Primary school puts priority on building water safety skills
There was a recorded 18 drownings in January across the country, 10 up from 2014. South Waikato News reporter Caitlin Wallace investigates the power of swimming education in one Putaruru school.
Easier access to a pool has done wonders helping children at Putaruru Primary School learn to swim.
The school made an investment into a solar heated 25 metre pool six years ago.
All of the children, who range from 5 to 11, have daily lessons during the summer season.
That was compared to twice a week at the town pool when they all had to pile onto a bus.
And the figures speak for themselves. Figures revealed 46 per cent of the school’s children were listed as non- swimmers in 2009.
Principal Trish Scown saw numbers drop between 2009 and 2013.
‘‘What we sort of found was we had a lot of children confident in the water when they would bomb and get out.’’
However she noticed not enough children were confident enough to stay in the water for a long period or even put their head under.
She previously taught at West Putaruru Primary where it had a pool but said when the primary schools closed and merged into the one, the children ended up without.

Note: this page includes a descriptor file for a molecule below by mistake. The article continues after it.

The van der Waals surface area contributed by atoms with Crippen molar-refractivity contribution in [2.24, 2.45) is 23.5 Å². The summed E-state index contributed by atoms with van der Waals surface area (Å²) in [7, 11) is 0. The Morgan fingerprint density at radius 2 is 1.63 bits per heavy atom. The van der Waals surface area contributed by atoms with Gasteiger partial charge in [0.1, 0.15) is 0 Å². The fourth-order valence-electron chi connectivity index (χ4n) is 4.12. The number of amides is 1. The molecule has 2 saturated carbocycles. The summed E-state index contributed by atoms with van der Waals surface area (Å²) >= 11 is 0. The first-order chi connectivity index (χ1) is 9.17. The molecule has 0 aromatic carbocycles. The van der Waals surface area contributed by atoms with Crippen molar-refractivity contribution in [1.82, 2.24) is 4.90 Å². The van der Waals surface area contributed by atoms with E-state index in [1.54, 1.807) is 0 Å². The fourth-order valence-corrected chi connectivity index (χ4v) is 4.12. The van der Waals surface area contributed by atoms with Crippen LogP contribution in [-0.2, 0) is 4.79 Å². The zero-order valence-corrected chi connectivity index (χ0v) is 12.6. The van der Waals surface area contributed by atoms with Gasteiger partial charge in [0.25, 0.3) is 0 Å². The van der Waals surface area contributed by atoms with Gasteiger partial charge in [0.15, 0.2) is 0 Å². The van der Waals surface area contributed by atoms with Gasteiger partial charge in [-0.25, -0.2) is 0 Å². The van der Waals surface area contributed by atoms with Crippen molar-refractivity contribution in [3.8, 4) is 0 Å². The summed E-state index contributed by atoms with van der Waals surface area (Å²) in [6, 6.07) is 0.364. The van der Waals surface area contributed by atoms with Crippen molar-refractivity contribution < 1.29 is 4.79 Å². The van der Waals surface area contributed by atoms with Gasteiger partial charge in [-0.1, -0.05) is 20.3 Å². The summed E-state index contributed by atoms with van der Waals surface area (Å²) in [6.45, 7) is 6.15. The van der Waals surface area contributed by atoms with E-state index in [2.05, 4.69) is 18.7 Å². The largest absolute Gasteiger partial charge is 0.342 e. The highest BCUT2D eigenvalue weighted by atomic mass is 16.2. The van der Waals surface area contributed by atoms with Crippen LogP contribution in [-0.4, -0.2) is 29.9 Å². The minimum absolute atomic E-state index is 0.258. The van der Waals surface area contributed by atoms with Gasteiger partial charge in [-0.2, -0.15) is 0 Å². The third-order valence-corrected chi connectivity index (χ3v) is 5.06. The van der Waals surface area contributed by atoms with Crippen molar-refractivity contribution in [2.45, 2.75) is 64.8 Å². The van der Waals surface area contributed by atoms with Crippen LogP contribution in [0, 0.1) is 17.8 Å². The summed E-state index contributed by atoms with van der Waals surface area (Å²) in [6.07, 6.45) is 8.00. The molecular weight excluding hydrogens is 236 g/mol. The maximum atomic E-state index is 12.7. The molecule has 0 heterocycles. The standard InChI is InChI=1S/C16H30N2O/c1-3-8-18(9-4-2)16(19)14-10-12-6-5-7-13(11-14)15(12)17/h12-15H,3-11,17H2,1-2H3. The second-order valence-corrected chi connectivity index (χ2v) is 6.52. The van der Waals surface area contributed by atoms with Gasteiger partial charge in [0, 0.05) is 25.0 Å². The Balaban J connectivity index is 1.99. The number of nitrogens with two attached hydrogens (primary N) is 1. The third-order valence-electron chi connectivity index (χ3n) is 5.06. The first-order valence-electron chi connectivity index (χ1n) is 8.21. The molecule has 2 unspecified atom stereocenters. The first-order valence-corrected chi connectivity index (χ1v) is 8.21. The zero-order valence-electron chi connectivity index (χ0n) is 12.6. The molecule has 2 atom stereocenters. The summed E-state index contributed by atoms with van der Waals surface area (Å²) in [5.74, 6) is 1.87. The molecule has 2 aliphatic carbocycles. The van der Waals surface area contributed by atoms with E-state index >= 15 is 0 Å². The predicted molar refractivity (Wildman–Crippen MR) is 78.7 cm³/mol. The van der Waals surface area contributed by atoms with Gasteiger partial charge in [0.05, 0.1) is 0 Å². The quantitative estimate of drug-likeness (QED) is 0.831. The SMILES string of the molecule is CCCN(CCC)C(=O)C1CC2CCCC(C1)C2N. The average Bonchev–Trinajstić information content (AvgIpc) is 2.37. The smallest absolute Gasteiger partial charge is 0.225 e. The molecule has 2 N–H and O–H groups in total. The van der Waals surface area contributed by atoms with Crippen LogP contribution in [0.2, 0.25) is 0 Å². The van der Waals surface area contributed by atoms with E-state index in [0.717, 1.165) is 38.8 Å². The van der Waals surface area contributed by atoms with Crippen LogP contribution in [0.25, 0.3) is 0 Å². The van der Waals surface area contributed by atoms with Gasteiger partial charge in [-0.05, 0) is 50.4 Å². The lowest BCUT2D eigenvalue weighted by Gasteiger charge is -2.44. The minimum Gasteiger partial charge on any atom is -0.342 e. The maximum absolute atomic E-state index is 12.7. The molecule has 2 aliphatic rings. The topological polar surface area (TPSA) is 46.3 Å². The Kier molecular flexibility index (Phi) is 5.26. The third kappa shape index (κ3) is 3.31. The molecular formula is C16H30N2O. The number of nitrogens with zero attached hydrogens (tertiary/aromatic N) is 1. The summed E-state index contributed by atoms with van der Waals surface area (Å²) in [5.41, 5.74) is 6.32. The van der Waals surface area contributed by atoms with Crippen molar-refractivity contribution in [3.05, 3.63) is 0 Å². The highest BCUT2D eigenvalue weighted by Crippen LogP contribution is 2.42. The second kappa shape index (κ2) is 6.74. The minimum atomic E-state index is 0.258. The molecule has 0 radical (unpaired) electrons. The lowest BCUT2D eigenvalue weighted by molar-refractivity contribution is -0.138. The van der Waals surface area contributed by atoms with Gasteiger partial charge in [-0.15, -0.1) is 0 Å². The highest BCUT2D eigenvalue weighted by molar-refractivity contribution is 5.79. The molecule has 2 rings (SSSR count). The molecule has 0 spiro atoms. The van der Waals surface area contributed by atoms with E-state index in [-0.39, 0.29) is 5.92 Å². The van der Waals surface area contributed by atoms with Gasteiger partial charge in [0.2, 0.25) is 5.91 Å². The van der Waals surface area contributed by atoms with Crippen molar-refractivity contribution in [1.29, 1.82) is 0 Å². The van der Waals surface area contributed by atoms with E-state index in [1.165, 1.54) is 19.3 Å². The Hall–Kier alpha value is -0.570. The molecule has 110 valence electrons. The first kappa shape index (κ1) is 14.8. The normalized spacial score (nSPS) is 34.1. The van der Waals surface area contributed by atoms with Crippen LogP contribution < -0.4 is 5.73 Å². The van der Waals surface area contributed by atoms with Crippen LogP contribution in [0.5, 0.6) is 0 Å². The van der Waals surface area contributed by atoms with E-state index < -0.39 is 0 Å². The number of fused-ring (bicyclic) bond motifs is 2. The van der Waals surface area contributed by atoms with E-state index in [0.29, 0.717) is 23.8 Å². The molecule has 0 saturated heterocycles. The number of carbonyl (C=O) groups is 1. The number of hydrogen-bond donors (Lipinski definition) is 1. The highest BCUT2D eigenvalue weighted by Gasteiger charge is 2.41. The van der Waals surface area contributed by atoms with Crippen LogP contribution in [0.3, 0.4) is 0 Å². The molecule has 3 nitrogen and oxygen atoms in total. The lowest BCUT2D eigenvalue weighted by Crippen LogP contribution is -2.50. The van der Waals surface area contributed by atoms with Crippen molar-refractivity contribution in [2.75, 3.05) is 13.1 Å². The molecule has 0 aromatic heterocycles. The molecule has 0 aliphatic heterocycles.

‘‘I didn’t realise the impact of having a pool until we didn’t have one.’’
Kiwisport officer, Jo Sullivan, visited some South Waikato schools this summer for swimming classes.
With 18 drownings across the country last month, Sullivan was more determined to push the message of water safety as well.
‘‘I see swimming as a huge priority... if they can do it every day, it’s so much more beneficial than once a week.’’
She said even learning how to hold a swimming position can be the difference between making it to safety or drowning.
Water Safety New Zealand chief executive Matt Claridge said children should be learning before they start school.
‘‘We believe kids should be in the water and learning basic water safety skills by the time they get to school. For preschoolers the priority is having fun in the water with mum or dad, being comfortable with splashing, getting their face wet and even ducking under.’’
The region is on the right track, he said, but money is the barrier for improvement.
‘‘ The Waikato is like many other regions around New Zealand, there are a number of excellent initiatives taking place but more work needs to be done and for this and more funding is required.’’
Important Skills: Putaruru primary students Kaiya Barnett, left and Ayden Tuhuia can say they are confident in the water thanks to daily lessons in the school pool and Kiwisport officer Jo Sullivan encourages the active learning.